25 Jun 2015 – I’ve been staying fairly quiet on Greece, not wanting to shout Grexit in a crowded theater. But given reports from the negotiations in Brussels, something must be said — namely, what do the creditors, and in particular the IMF, think they’re doing?
This ought to be a negotiation about targets for the primary surplus, and then about debt relief that heads off endless future crises. And the Greek government has agreed to what are actually fairly high surplus targets, especially given the fact that the budget would be in huge primary surplus if the economy weren’t so depressed. But the creditors keep rejecting Greek proposals on the grounds that they rely too much on taxes and not enough on spending cuts. So we’re still in the business of dictating domestic policy.
The supposed reason for the rejection of a tax-based response is that it will hurt growth. The obvious response is, are you kidding us? The people who utterly failed to see the damage austerity would do — see the chart, which compares the projections in the 2010 standby agreement with reality — are now lecturing others on growth? Furthermore, the growth concerns are all supply-side, in an economy surely operating at least 20 percent below capacity.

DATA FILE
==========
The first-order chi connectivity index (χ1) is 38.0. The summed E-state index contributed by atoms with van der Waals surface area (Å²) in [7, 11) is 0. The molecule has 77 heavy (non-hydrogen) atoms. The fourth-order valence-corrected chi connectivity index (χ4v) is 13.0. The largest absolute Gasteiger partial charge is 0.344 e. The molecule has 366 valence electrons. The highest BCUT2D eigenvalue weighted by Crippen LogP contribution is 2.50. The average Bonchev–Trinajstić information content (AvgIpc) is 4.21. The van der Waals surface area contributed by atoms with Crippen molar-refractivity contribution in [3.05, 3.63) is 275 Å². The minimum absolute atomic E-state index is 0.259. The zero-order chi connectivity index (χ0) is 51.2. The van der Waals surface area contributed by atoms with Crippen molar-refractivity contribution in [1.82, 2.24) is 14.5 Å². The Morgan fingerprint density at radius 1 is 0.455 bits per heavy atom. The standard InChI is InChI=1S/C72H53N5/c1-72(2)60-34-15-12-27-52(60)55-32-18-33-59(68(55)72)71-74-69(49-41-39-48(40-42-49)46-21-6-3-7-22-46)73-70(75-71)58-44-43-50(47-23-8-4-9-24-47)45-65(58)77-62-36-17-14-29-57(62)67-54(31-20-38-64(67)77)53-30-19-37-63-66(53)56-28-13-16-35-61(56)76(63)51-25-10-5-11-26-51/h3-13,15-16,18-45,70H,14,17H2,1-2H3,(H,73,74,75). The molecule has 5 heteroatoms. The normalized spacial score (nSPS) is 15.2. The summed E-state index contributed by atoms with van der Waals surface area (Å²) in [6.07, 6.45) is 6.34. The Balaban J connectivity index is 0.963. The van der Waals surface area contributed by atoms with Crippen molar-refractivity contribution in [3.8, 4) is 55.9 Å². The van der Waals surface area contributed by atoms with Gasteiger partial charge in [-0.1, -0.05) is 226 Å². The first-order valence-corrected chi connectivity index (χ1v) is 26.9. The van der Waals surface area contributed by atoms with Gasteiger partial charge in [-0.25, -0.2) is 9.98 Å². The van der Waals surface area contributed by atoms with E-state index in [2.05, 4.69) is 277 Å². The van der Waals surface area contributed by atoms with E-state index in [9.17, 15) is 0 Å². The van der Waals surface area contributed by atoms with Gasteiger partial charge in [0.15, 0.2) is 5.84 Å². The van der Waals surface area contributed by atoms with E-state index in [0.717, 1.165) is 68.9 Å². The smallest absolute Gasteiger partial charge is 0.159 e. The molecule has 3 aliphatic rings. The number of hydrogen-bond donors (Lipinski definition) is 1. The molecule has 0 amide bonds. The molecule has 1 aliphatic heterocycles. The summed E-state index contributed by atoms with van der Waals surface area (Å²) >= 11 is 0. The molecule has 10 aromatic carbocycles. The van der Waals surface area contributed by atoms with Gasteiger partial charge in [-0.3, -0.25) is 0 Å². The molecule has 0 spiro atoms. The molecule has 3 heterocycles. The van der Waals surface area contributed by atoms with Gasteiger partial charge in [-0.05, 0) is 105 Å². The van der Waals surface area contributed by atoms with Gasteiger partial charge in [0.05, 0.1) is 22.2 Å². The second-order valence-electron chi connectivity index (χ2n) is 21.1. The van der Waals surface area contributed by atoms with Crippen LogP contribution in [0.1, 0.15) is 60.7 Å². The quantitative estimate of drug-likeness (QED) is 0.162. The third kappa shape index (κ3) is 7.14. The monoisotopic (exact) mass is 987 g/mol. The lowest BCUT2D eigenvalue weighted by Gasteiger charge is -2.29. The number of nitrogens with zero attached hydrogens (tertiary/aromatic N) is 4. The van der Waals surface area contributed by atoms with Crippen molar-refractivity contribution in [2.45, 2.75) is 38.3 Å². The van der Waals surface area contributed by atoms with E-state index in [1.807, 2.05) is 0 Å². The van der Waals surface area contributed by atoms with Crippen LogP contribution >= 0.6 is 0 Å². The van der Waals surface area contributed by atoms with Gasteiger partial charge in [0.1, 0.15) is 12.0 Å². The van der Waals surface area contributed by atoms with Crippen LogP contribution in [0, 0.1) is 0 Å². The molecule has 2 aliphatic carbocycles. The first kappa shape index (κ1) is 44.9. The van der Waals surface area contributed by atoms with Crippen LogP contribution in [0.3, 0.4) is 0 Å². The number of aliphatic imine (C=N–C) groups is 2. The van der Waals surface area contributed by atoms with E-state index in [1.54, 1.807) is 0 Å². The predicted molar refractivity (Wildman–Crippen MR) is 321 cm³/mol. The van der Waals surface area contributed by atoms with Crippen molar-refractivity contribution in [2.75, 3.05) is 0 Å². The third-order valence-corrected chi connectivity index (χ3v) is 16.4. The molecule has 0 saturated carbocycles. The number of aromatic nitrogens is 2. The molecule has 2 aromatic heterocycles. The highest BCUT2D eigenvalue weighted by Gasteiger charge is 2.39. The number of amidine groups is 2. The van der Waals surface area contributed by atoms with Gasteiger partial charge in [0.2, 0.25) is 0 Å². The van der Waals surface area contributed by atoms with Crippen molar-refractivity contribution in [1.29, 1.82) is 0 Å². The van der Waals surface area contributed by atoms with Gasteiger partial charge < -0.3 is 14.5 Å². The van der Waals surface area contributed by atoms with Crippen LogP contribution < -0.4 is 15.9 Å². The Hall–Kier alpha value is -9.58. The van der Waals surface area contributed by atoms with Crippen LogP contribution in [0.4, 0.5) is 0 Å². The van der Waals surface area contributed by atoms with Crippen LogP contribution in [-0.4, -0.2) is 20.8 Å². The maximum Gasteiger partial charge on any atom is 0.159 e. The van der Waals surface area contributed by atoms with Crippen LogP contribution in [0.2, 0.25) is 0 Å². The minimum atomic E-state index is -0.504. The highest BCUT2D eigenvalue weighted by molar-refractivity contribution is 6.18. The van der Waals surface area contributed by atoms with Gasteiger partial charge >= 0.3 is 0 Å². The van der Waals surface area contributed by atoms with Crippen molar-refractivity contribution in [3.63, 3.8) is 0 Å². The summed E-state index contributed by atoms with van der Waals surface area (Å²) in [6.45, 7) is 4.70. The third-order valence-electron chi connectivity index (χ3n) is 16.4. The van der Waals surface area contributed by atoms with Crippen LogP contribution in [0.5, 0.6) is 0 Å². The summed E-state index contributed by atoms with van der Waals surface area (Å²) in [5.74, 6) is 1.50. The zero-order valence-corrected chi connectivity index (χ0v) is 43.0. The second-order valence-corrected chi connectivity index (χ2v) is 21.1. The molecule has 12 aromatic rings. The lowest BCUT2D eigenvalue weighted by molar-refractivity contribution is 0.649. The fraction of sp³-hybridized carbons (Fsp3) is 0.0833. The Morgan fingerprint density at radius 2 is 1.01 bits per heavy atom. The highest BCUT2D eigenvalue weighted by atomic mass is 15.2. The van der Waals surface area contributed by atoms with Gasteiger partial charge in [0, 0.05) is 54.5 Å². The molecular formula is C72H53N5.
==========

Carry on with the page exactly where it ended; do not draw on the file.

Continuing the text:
Talk to IMF people and they will go on about the impossibility of dealing with Syriza, their annoyance at the grandstanding, and so on. But we’re not in high school here. And right now it’s the creditors, much more than the Greeks, who keep moving the goalposts. So what is happening? Is the goal to break Syriza? Is it to force Greece into a presumably disastrous default, to encourage the others?
At this point it’s time to stop talking about “Graccident”; if Grexit happens it will be because the creditors, or at least the IMF, wanted it to happen.
Paul Krugman received the 2008 Nobel Prize in Economics. He joined The New York Times in 1999 as a columnist on the Op-Ed Page and continues as professor of Economics and International Affairs at Princeton University. He has taught at Yale, MIT and Stanford. He is the author or editor of 20 books and more than 200 papers in professional journals and edited volumes.
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